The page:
Antibiotics: Some of the Inherent Risks

What's the difference between a bacteria and a virus, and how does that affect whether or not you should take antibiotics? Learn about this and more in this article!
Antibiotics: Some of the Inherent Risks
Diego Pereira

Reviewed and approved by the doctor Diego Pereira.

Last update: 15 December, 2022

Throughout the year, we suffer from many illnesses, colds, sore throats and viral infections that we try to treat with antibiotics.

On many occasions, we go to the doctor’s office hoping to receive this type of medication. However, it’s not always the best option.

Possible side effects

This drug was first used in 1940 and was one of the greatest medical advances. However, overusing an antibiotic can create resistant bacteria in the body.

Another important factor to keep in mind regarding this type of medicine is the side effects it produces. For example, if children take an antibiotic, they’re exposed to possible side effects, such as stomach pain and diarrhea. They may also be allergic to this drug.

Viruses versus bacteria

There are two types of germs that can affect our health: bacteria and viruses. Both microorganisms have similar symptoms and multiply and develop in a similar way.


Bacteria are living microorganisms that exist independently from cells.

They’re found in many places and are not always harmful to our body. One type of helpful bacteria is called lactobacillus, which lives in the intestine and helps us to digest food.

However, in some cases, bacteria are harmful and can cause disease by invading the human body when they mix in the body’s normal processes.

An antibiotic is highly effective in this case because they prevent microorganisms from growing and developing.


Viruses, on the other hand, can’t exist on their own since they’re not alive. They are, in fact, particles with genetic material wrapped in a thin protein coat.

Their growth and reproduction only occur after they invade living cells.

Our immune system can fight some viruses before they affect the body. However, an antibiotic is not effective on its own t o combat viruses.

Harmful use of antibiotics

El uso perjudicial de los antibióticos

Taking an antibiotic when you have a cold or suffer from other viral diseases is useless. Not only this, but they can have negative effects on your health in the future.

For example, they enhance the development of resistant bacteria.

More specifically, frequent and inappropriate use of this medicine can make bacteria or other microbes mutate and adapt. This makes antibiotic medicine no longer useful for fighting them.

This is called “bacterial resistance” or “antibiotic resistance.” When this happens, higher doses of stronger drugs or an antibiotic will be needed to fight these resistant bacteria.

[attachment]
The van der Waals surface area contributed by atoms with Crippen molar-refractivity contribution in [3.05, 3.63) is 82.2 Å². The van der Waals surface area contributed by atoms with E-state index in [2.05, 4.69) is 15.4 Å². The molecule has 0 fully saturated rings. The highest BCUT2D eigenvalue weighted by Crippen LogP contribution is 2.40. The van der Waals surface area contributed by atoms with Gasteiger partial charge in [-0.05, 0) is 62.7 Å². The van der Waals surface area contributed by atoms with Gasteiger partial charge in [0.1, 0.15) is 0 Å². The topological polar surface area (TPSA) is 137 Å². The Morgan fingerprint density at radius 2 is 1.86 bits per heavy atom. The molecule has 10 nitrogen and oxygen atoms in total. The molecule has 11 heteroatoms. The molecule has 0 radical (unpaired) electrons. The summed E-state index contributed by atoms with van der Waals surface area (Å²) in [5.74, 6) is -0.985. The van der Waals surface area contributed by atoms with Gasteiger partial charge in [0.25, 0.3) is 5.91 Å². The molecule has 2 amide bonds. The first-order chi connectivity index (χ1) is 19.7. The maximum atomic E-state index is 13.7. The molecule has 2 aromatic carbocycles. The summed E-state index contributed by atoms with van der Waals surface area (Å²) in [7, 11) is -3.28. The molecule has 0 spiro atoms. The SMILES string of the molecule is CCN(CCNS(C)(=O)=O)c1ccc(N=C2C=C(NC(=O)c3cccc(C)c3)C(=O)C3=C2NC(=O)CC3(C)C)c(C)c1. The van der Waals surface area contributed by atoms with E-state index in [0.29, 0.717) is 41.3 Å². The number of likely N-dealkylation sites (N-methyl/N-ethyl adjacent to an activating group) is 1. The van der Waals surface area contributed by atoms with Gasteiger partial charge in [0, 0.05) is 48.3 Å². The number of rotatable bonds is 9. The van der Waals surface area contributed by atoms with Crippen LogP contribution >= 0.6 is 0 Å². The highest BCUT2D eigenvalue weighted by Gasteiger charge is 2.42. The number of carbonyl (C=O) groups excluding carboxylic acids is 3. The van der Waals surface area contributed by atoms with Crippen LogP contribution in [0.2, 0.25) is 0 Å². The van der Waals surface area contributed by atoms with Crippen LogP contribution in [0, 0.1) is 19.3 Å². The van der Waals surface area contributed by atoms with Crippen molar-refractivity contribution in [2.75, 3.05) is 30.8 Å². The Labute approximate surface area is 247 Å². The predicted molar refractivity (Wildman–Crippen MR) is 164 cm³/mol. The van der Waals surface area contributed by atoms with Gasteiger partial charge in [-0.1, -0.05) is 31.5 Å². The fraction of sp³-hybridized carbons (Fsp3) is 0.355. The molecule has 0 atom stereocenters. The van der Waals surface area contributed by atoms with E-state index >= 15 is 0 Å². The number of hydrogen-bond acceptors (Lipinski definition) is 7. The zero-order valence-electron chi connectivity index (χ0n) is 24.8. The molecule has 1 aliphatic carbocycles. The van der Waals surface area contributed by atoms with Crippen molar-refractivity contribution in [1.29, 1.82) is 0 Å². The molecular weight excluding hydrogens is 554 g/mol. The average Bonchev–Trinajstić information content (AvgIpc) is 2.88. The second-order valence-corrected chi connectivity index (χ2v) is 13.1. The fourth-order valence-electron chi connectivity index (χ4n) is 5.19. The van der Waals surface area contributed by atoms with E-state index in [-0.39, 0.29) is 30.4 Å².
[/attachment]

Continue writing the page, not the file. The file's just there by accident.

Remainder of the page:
In addition to antibiotic resistance, abuse of an antibiotic can lead to other problems.

Antibiotic can eliminate many different bacteria, both bad and good. This means that antibiotics even get rid of bacteria that are beneficial for your body to be healthy.

Moreover, taking this medication can cause a person to develop diarrhea due to the lack of beneficial bacteria that help to digest food well.

Thus, it’s best to look for substitutes.

The more antibiotics we use to ineffectively treat simple illnesses such as colds, the flu or other viral infections, the more useless they will be to fight the bacteria they try to treat.

The consequence of this can be a greater number of visits to the doctor to find a treatment that works.

When to take them

You should only take an antibiotic to treat bacterial infections.

If you have a mild infection, especially one caused by a virus, you must let it take its course. This is how you can prevent the development of germs becoming resistant to an antibiotic. It will be at the discretion of the doctor to make this decision depending on whether you have a mild disease or not.

Get medical advice. Sometimes, it’s not enough to go to the doctor’s office and follow the treatment. In addition, it’s important to collect information from the clinician about whether the disease we have is bacterial or viral.

You should never persuade your doctor to prescribe you antibiotics. You doctor knows what’s right for you.

In addition, there are very interesting natural antibiotic alternatives. Research them!

Read this article: The 5 Worst Lies You Can Tell Your Doctor

Spare antibiotics

It’s never a good idea to use a leftover antibiotic lying around the house, nor to use drugs prescribed to another person, be it a child or an adult.

Leftover antibiotic pills should be discarded as soon as possible, especially when your condition has improved and you can finish your treatment.

All cited sources were thoroughly reviewed by our team to ensure their quality, reliability, currency, and validity. The bibliography of this article was considered reliable and of academic or scientific accuracy.

This text is provided for informational purposes only and does not replace consultation with a professional. If in doubt, consult your specialist.